NGOs and media alleged officials from the Korean Media Rating Board (KMRB), part of the Ministry of Culture, Sports, and Tourism, granted women E-6 entertainment visas, knowing the women were at risk of being sexually exploited, forced into prostitution, and held under debt bondage

More than 2,500 foreign women face debt bondage in “juicy bars” near U.S. military bases. Some women from Mongolia, Laos, and Nepal are recruited for marriage to South Korean men through international marriage brokers and are subjected to forced prostitution or forced labor subsequent to their arrival.

An NGO reported that the national government maintains a list of massage parlors that subject blind masseuses to forced prostitution, and allegedly enjoy official sanction or protection. Another NGO reported the municipal, provincial, and national governments owned land in the red light district of Yongjugol, Gyeonggi Province. Women in the red light districts are forced into prostitution through debt bondage and confinement, and they reported that police officers do not enforce anti-trafficking laws, but instead frequent brothels themselves.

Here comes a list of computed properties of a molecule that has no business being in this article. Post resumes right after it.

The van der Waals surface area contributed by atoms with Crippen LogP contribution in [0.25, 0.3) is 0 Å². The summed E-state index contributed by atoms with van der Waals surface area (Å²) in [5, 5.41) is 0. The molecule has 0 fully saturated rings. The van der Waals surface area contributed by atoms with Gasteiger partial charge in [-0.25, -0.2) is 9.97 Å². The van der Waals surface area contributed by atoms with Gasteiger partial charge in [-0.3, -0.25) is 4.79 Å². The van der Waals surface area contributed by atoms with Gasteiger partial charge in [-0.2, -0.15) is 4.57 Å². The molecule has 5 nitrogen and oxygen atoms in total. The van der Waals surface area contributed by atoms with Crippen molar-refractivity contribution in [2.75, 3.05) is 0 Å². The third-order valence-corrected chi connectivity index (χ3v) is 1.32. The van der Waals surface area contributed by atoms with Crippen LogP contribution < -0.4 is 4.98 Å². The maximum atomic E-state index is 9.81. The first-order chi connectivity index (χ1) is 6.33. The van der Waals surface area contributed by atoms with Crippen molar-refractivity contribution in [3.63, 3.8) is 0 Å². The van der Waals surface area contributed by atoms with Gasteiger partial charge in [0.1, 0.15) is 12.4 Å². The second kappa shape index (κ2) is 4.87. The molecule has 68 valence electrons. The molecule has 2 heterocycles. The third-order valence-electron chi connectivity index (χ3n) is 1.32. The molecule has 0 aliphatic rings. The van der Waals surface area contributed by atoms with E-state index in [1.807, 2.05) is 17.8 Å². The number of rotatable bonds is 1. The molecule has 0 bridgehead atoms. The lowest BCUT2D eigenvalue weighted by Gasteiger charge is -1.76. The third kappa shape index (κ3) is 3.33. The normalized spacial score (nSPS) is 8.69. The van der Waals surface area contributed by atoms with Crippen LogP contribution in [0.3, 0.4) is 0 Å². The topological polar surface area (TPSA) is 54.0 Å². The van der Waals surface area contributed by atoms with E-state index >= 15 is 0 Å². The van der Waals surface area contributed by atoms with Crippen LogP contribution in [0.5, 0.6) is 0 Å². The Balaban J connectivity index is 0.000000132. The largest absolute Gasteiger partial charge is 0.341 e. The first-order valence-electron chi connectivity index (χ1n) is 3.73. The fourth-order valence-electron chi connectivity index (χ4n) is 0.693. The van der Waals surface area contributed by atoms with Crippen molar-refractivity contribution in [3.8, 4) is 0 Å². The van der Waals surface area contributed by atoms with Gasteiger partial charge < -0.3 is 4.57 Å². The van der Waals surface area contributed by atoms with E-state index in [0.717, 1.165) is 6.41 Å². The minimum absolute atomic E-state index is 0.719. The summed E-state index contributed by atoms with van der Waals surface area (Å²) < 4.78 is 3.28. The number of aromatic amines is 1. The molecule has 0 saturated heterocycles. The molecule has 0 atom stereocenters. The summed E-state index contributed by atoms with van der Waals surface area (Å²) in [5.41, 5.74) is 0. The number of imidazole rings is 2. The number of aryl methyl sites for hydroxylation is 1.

South Korean men remain a source of demand for child sex tourism in Southeast Asia and the Pacific Islands, traveling primarily on travel-agency-organized golf group tours or business trips.

However, the government has not prosecuted or convicted any Korean sex tourists during the past seven years.

The ROK is not a party to the 2000 UN TIP Protocol.

Recommendations for the Republic of Korea:

Become a party to the 2000 UN TIP Protocol.

US Department of State, Trafficking in Persons Report, p. 232

Posted by Errol, filed under Crime. Date: July 18, 2014, 3:18 am | No Comments »

Kiribati is a source country for girls subjected to sex trafficking within the country. Crew members, mainly South Korean men on foreign fishing vessels in Kiribati or in its territorial waters around Tarawa, exploit children. A local NGO has reported that as many as 50 I-Kiribati girls, some as young as 12, may be subjected to forced prostitution in local bars, hotels, and aboard vessels.

US Department of State, Trafficking in Persons Report 2014 p. 229

Posted by Errol, filed under Crime. Date: July 18, 2014, 3:08 am | No Comments »

According to data released by the Seoul Metropolitan Government (SMG) on Wednesday, 49.4% of male respondents age 15 to 19 said that they are “positive” about going under the knife to improve their appearance.

32.6% of Korean males aged 20-60 also declared that they are “positive” about using plastic surgery to improve their appearance.